Wednesday, April 14, 2010

My pride in my Polish heritage swells, then quickly dissipates.

Everyone in the neighborhood has unearthed their Polish flags, and hung them solemnly outside their homes, small black ribbons trailing from the masts in honor of President Kaczynski, recently killed in a plane crash along with many other members of the Polish elite. Some people apparently do not have black ribbons to signify mourning, and improvise via other means: a streak of black sharpie drawn along the edge of the flag, or a makeshift ribbon fashioned out of black electrical tape. Yes, they're a resourceful people. When I walk through the streets, the signs all advertise God-knows-what in those foreign letters with slashes and accents and flourishes in them, and the people's speech is full of those harsh zschhuszzhing sounds that remind me of my dad and uncle and my grandmother's conversations. My command of the Polish language is limited to three to five likely grammatically incorrect profane phrases, which were employed only in an effort to discipline Grandma's old dog. Words commanding the dog to hurry up and take a dump. Not so cosmopolitan.

Walking around the neighborhood this weekend, the weather was perfect and the flowers were exploding in the park, and everyone was out enjoying life. We walked to the deli, where I procured a Coke, and iced tea, a small bag of potato chips, and a little chocolate, carmel, and salt cupcake, then sat down on a bench outside. We had a great view of the sunny street full of people, as well as the drunkard seated on the adjacent bench. As we ate, a little round-face boy rode up on his bicycle. He dismounted and politely asked if he could pet our dog. Yes (obviously), and then he asked the dog's name, and our names, and introduced himself as Michael. Based on the slow, deliberate precision of Michael's speech, it was clear that had some sort of developmental delay, which his parents had evidently compensated for by teaching and practicing social skills with him. As a result, Michael is more polite and kind and even-tempered than most kids. After a quick visit, he took his leave, scooting away on his small bike, saying goodbye and and calling our names as he pedaled away. I breathed in deeply, and said "this place is perfect." Then the drunk man next to us grumbled and shifted and pulled out an empty detergent bottle and urinated into it. A resourceful people, indeed.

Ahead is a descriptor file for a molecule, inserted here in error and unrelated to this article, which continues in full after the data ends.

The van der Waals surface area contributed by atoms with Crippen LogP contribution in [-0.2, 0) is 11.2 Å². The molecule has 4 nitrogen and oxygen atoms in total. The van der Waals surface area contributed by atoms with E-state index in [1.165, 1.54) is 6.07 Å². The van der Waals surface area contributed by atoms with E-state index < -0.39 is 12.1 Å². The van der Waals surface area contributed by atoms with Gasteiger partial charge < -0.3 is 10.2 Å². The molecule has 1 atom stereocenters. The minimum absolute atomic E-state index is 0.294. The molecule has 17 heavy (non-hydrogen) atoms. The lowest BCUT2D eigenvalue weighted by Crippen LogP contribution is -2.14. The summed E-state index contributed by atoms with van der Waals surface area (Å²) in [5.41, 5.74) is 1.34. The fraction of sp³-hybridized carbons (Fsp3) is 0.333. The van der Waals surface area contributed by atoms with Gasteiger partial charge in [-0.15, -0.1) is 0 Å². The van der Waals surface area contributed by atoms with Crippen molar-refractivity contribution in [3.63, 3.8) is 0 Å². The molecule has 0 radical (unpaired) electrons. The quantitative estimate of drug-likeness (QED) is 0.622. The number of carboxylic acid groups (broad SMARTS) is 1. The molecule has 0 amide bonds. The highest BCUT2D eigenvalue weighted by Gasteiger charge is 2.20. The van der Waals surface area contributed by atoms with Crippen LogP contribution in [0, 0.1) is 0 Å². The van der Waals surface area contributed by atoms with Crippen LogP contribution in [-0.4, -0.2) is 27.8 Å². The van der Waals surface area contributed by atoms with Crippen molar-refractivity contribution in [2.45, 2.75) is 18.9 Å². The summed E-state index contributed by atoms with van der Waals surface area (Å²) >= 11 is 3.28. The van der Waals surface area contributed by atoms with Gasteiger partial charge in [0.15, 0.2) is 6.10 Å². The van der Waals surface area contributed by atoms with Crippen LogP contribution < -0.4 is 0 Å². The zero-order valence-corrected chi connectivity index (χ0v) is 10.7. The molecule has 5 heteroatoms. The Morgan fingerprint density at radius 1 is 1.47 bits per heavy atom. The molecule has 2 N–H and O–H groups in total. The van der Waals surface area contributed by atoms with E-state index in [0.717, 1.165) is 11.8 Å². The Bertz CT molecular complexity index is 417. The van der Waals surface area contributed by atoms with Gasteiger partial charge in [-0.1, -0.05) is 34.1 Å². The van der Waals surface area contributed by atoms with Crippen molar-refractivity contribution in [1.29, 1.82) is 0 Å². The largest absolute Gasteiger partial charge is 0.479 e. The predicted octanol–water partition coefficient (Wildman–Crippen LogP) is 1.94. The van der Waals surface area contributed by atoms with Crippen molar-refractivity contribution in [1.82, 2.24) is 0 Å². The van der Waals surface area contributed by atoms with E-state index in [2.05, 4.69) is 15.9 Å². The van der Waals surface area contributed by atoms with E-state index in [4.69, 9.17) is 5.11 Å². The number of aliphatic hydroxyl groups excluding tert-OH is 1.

4 comments:

Holly said...

a salt cupcake??

Jill said...

Awesome! What a great place you live in. And I'm with the last commenter, a salt cupcake? I want one.

p.s. I didn't know you had Polish heritage?

Matt Beers said...

I thought I was the only one who recycled detergent bottles.

Marina said...

HAH! this made me chuckle out loud.
xxoo i also want to inform you that the word verification below this text box that i have to enter in order to post is: "pinglebe". AWESOME.